Gaza unemployment since start of Israel’s war soars to nearly 80%: ILO

International Labour Organization says joblessness in occupied West Bank stands at almost 32 percent, resulting in a combined total of more than 50 percent.

Unemployment in the Gaza Strip has hit a “staggering” 79.1 percent since Israel launched its military onslaught on the besieged and bombarded territory in October last year, according to the United Nations labour agency.

In its latest assessment of the impact of the war on employment, the International Labour Organization (ILO) also said on Friday that joblessness in the occupied West Bank, which has also been hit by the crisis, had also reached nearly 32 percent.

This brings the average unemployment rate across the occupied Palestinian territory to 50.8 percent.

The figures, however, do not include those who have exited the labour force altogether amid worsening job prospects, the ILO said, warning that the actual numbers were higher.

“This excludes Palestinians who have given up on finding a job,” said Ruba Jaradat, ILO regional director for Arab States. “The situation is much worse”.

Israeli attacks on Gaza since the start of the war have killed at least 36,654 people and wounded 83,309, with thousands more missing under the rubble and presumed dead, according to Palestinian health officials.

Israel launched its assault after Palestinian group Hamas led an attack in southern Israel on October 7 that killed about 1,140 people, according to Israeli tallies.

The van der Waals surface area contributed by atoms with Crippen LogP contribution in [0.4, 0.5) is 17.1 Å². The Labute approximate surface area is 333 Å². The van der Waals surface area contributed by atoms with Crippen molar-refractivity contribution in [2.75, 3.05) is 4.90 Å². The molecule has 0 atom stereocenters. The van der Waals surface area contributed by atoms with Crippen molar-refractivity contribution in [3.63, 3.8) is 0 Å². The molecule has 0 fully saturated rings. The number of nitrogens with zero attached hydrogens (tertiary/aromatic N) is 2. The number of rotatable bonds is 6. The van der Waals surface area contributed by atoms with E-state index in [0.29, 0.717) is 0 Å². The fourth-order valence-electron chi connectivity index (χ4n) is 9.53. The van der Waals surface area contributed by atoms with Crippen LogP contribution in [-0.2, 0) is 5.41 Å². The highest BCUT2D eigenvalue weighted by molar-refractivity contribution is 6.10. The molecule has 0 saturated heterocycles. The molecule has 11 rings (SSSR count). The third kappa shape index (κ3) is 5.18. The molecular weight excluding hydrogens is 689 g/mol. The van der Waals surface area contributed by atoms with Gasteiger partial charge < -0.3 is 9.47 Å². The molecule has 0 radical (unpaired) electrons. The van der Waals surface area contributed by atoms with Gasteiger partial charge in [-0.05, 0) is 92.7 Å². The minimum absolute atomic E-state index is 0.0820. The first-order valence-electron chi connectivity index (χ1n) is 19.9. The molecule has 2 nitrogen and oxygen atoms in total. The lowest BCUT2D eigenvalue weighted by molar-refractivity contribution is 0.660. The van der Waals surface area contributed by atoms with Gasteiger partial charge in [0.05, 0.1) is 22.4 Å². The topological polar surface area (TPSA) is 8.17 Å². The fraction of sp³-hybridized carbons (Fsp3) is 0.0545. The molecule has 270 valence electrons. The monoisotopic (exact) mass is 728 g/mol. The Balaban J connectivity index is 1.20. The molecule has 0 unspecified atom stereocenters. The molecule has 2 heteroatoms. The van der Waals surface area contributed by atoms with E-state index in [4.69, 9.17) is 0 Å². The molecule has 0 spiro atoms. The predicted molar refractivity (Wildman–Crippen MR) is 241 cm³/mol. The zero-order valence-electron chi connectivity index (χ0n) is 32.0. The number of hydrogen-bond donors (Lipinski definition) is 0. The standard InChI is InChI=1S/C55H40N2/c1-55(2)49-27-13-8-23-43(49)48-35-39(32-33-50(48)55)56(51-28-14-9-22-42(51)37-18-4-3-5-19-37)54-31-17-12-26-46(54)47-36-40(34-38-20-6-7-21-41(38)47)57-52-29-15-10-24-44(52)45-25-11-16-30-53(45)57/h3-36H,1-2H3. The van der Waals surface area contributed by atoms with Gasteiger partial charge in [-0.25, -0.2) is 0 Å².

In the West Bank, meanwhile, the Palestinian toll in Israeli attacks over the same period includes more than 530 killed and some 5,200 wounded.

In terms of the economy, the real gross domestic product (GDP) has contracted by nearly 33 percent in the Palestinian territory since the start of the war, with an estimated contraction of 83.5 percent in the Gaza Strip, where about half of its 2.3 million people lived below the poverty line even before the war.

“Imagine with this very high level of unemployment, people will not be able to secure food for themselves and for their families,” Jaradat said.

“This is also impacting their health … Even if they have money, there are no hospitals that can accommodate the catastrophic situation there.”

In the West Bank, the GDP drop was 22.7 percent, the ILO data showed.

“In the occupied Palestinian territory and particularly in the West Bank, the reduction in incomes has pushed many families into severe poverty,” Jaradat said.

‘Israel systematically undermining Palestinian economy’

Mohammed Hamdan, an owner of a cafe in the heart of Ramallah, said he was afraid he would be forced to shut down his business.

“We haven’t been able to pay the rent since the war started and have cheques bouncing back,” he told Al Jazeera. “We have so much debt to our service providers.”

Palestinian workers in Israel, who were estimated at 22 percent of the workforce before the war, used to bring much needed cash to the West Bank. With Israel now having banned their entry, they barely make up 2.3 percent, according to a recent ILO survey.

Another obstacle facing the economy is Israel’s decision to withhold tax revenue that belongs to the Ramallah-based Palestinian Authority (PA), which exercises limited self-rule in the West Bank. As a result, the PA has been struggling to pay its employees their salaries in full, hindering the economic cycle even more.

“Israel has been systematically undermining the Palestinian economy for decades by controlling the Palestinian resources and lands,” economist Hind Batta told Al Jazeera.

“It created a weak economy dependent on Israel and withheld the PA’s money to minimise its role in dealing with the crisis.”

Source: Al Jazeera and news agencies